All distributional systems, including social networks, are sensitive to Sybil attacks, which are otherwise known as clone attacks in computer science. The most evident intrusion of counterfeit profiles is seen in social networking sites, where users unintentionally consign their data and ‘identities’ to unknown systems or to possible ‘attackers’ in this case. A Sybil attack is the corruptive act of stealing and manipulating identities in the spheres of networking systems. The attack is established when a ‘malicious user takes on multiple identities and pretends to be multiple, distinct nodes in the system’ (Yu, Kaminsky, Gibbons, & Flaxman, 2008).

Source: Social Media apps [Digital Image], 2013.

Source: Social Media apps [Digital Image], 2013.

There are two main types of systems that are targeted: systems with a trusted authority, which are more reliable, and decentralized systems that are more vulnerable to Sybil attacks. The attackers are less likely to enter trusted systems given the requirement of various security codes and in advance payments. However, there is a certain drawback with the user’s probable refusal to provide the system with confidential and private information. On the other hand, experts are more focused on identifying specific approaches and strategies to accommodate users and prevent Sybil attacks in decentralized systems. As a result, experts and researchers have proposed the inauguration of IP addresses and their close link to an identity. Nonetheless, this strategy proves to be short-term and an ineffective solution given that ‘malicious users can easily harvest IP addresses’ (Yu et al., 2008). As an alternative to these two major systems, experts introduce Sybil Guard, a new defence scheme. In addition, another solution is seen in the problem-solving stratagem to protect identities and systems which will nevertheless prove challenging, both to users and experts alike. Part 2: Sybil Guard or Puzzles?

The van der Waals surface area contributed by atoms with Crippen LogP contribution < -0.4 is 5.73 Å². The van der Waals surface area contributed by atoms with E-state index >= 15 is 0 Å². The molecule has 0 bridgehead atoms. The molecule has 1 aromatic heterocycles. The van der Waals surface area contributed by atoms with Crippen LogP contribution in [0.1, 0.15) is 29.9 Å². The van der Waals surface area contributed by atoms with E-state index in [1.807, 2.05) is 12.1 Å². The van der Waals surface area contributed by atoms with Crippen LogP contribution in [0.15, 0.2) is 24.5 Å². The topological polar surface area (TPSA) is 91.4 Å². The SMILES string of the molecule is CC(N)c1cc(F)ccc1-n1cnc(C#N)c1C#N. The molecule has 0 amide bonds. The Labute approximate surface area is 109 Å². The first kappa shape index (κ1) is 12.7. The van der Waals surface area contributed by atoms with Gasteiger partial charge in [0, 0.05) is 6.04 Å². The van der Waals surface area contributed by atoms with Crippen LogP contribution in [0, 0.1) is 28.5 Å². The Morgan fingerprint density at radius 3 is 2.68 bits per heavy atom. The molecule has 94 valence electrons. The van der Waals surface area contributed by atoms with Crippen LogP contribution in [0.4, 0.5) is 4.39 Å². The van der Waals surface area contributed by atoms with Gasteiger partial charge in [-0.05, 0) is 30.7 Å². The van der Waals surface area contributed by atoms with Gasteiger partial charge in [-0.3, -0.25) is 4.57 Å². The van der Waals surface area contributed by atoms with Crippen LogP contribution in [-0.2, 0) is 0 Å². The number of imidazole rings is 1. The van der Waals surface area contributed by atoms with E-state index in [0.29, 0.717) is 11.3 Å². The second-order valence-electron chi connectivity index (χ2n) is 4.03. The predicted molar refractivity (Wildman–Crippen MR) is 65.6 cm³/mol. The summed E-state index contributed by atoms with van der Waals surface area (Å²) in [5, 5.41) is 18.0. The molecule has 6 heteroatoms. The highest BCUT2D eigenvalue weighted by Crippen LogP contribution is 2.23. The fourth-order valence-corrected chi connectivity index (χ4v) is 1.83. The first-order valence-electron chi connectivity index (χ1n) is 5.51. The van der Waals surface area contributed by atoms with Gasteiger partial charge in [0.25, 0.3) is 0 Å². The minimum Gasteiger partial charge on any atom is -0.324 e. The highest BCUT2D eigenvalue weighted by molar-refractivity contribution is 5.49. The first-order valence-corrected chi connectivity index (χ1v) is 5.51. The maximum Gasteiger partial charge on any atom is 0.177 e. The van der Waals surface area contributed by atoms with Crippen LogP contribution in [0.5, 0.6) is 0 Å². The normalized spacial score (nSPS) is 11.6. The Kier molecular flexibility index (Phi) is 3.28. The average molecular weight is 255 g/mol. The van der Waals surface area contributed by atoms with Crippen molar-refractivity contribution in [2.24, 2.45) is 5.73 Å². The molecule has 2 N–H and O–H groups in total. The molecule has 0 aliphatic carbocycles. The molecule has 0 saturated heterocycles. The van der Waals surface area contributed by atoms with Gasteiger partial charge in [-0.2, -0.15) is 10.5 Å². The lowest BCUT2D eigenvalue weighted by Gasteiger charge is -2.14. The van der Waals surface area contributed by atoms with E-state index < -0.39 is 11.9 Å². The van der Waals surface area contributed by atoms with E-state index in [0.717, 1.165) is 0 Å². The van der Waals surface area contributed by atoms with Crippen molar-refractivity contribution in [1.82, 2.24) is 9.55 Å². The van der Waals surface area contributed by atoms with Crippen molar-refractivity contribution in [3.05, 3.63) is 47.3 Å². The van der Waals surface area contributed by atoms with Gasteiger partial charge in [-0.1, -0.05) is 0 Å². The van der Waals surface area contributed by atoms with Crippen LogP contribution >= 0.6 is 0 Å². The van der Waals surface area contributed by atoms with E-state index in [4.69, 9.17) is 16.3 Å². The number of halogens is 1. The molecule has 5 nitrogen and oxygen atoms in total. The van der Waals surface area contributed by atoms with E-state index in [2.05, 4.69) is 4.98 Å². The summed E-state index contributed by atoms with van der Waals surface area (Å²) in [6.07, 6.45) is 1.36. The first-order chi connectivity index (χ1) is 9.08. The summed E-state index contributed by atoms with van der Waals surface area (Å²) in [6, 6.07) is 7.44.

References:

Yu, H., Kaminsky, M., Gibbons, P. B., & Flaxman A.D. (2008). SybilGuard: Defending against sybil attacks via social networks. IEEE/ACM Transactions on Networking, 16(3), 576-589.

Chbeir, R. (2013). Security and privacy preserving in social networks. Dordrecht, Netherlands: Springer.